Temperatures plunge to minus 6 near Ga. mountain


AP Photo/John Amis

Georgia Tech students Nicholas Branch, left, and Rob Ashcom cross a street while bundled for cold weather on Monday, Jan. 6, 2014, in Atlanta. The National Weather Service had much of north Georgia under a wind-chill warning Monday. Temperatures could reach single digits in some areas on Tuesday.

ATLANTA (AP) — Temperatures plunged to 6 degrees above zero in Atlanta and 6 degrees below zero at a remote weather station in the north Georgia mountains as the coldest air in years settled over the state.

Several metro Atlanta school systems closed Tuesday. Downtown, Centennial Olympic Park officials said the cold led them to close the ice skating rink Monday evening.

One of the coldest temperatures in Georgia was minus 6, recorded shortly after 5 a.m. Tuesday at the U.S. Forest Service's automated weather station near Brasstown Bald, the state's highest peak.

The National Weather Service reported lows of 6 degrees in Cartersville, Chamblee, Gainesville and Marietta around 5 a.m.

The weather service reported that the temperature also dropped to 6 degrees at Hartsfield-Jackson Atlanta International Airport around 6:52 a.m. Tuesday.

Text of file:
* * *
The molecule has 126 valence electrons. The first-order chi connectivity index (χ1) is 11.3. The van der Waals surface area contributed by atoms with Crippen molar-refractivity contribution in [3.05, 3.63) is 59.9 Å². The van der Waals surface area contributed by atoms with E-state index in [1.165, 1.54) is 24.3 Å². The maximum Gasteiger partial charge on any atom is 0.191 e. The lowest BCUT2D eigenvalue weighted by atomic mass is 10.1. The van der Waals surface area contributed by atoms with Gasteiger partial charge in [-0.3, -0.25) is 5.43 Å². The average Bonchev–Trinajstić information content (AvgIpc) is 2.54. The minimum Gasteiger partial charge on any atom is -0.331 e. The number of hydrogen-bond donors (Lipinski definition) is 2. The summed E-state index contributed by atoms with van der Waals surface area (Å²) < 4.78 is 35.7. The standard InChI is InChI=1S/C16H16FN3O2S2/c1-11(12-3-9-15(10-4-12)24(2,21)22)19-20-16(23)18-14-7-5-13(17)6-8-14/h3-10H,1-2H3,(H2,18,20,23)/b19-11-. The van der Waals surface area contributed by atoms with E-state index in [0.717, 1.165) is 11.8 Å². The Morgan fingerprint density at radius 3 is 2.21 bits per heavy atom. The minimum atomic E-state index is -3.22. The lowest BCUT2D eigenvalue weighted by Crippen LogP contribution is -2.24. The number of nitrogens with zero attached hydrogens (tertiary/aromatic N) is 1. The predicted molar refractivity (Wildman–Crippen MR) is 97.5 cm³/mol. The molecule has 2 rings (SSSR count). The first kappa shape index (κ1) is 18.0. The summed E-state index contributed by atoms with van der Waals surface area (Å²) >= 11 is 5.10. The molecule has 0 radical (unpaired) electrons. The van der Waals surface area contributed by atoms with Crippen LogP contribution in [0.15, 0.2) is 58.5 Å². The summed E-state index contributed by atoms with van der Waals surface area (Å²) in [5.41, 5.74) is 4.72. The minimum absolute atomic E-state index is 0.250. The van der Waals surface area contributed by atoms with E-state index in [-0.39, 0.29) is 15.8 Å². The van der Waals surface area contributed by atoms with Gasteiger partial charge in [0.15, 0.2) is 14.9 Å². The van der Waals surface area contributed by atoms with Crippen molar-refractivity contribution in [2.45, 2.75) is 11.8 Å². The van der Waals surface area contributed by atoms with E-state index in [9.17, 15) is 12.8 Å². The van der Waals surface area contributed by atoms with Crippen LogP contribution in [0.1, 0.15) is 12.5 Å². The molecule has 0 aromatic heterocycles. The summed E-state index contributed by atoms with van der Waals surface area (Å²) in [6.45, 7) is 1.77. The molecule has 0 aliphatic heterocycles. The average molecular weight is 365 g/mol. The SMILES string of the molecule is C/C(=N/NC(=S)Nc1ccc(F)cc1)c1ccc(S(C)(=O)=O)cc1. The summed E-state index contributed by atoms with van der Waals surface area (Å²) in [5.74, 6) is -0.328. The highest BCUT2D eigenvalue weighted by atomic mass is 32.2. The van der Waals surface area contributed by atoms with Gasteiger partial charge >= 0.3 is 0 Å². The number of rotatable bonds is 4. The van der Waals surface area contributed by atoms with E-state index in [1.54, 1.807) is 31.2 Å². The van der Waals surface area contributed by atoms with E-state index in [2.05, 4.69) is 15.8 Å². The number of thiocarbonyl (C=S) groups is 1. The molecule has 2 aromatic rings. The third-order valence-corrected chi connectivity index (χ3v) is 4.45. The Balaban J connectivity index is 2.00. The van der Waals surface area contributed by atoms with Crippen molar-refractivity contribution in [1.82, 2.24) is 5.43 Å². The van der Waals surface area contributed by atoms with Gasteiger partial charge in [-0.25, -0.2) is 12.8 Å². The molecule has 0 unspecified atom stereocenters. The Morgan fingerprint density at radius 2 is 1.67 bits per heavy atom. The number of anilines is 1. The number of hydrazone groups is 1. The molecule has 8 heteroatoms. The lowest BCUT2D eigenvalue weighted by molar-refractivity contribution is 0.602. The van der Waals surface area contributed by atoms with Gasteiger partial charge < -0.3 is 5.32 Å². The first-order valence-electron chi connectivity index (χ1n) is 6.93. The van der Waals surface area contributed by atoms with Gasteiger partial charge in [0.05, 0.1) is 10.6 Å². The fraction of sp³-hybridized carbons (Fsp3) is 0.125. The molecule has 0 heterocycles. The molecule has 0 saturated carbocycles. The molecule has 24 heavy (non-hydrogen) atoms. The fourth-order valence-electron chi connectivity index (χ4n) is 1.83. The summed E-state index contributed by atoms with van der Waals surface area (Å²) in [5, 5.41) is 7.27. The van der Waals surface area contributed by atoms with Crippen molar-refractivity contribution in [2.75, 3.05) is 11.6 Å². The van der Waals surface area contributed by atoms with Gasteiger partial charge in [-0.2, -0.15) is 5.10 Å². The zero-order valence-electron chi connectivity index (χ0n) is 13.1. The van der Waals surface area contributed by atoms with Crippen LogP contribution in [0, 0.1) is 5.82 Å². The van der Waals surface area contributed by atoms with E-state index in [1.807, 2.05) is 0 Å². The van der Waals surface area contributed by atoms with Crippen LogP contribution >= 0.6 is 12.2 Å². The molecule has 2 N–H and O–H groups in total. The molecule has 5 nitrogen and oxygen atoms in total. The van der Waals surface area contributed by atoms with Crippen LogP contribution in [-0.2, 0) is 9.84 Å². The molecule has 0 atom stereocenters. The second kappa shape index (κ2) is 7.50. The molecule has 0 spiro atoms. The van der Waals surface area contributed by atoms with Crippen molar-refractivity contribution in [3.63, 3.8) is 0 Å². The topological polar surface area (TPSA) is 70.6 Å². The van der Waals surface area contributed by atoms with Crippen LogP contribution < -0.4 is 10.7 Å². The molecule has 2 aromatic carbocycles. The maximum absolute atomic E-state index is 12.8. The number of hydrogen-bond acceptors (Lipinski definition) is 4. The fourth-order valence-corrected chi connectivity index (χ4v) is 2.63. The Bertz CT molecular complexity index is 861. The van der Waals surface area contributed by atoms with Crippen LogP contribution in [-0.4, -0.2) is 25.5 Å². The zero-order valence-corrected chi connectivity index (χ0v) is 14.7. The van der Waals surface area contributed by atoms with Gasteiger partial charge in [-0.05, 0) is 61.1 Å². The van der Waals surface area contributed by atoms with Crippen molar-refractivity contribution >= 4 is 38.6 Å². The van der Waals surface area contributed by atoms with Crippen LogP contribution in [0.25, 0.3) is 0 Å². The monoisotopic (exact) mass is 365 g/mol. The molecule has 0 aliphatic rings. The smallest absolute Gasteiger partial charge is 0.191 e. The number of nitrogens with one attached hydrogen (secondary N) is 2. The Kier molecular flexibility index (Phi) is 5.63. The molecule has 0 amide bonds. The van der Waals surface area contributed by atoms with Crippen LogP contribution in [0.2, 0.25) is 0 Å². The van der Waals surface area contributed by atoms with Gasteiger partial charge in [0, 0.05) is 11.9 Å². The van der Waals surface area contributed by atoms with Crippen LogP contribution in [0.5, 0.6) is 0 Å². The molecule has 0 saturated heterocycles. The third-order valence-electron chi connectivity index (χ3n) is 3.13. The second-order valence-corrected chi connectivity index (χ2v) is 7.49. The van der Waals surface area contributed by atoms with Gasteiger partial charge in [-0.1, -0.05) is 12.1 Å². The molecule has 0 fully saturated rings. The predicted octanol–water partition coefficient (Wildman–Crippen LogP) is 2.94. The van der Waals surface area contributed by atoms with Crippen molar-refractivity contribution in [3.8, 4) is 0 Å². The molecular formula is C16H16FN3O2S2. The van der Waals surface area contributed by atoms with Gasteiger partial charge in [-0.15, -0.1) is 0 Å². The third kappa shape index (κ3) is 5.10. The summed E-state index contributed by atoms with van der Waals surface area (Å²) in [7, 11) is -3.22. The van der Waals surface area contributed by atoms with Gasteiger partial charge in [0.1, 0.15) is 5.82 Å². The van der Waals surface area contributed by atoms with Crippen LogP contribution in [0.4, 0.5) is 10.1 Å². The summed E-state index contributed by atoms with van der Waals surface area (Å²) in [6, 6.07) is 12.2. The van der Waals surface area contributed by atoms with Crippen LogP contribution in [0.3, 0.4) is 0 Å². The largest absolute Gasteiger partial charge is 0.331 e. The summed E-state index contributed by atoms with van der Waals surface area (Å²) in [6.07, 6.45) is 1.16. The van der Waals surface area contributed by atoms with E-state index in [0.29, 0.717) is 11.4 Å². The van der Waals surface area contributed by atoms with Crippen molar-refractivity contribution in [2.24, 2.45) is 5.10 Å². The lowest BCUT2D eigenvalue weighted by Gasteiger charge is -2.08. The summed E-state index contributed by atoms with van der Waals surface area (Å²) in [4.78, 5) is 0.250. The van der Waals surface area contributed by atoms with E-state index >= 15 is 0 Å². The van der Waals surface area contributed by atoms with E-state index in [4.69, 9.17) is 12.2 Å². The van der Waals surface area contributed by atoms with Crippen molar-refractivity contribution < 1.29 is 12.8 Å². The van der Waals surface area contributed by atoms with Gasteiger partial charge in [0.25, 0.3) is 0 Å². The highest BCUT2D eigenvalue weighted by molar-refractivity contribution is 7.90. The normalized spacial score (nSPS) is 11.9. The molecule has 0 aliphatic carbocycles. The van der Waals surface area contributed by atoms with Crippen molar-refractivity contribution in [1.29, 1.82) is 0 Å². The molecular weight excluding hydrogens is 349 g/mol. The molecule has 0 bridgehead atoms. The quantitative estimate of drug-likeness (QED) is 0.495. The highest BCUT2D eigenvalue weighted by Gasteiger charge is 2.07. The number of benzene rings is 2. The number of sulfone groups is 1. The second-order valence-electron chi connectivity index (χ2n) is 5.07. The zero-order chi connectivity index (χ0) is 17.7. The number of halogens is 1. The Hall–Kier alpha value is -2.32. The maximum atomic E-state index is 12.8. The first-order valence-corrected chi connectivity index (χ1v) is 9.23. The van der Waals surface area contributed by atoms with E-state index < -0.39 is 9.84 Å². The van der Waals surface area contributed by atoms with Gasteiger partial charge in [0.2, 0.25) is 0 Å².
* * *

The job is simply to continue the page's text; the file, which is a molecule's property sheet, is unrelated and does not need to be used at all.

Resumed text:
Many of Georgia's temperatures early Tuesday were significantly colder than Kodiak, Alaska (39 degrees); Juneau, Alaska (39) and Anchorage (27).

"This is severely cold for these parts," said Brian Lynn, a Weather Service meteorologist in Peachtree City. "Single digits are a rare event."

Even parts of southern Georgia often immune to winter weather were expecting bone-chilling temperatures. Savannah hit a low of 20 degrees Tuesday morning, with Albany reaching 17 degrees.

Much of north Georgia was under a wind chill warning early Tuesday, meaning wind gusts could make temperatures feel as low as 15 degrees below zero or colder. Those conditions would mostly be felt only in the mountains, Lynn said.

A wind chill advisory, which could make temperatures feel up to 10 degrees below zero, was in effect as far south as Americus and the Savannah area.

In metro Atlanta, rail service was expected to move slower than usual. Metropolitan Atlanta Rapid Transit Authority spokesman Lyle Harris said in a statement that trains would run slower until temperatures rise above 10 degrees late Tuesday morning. Some bus routes may also be delayed, Harris said.

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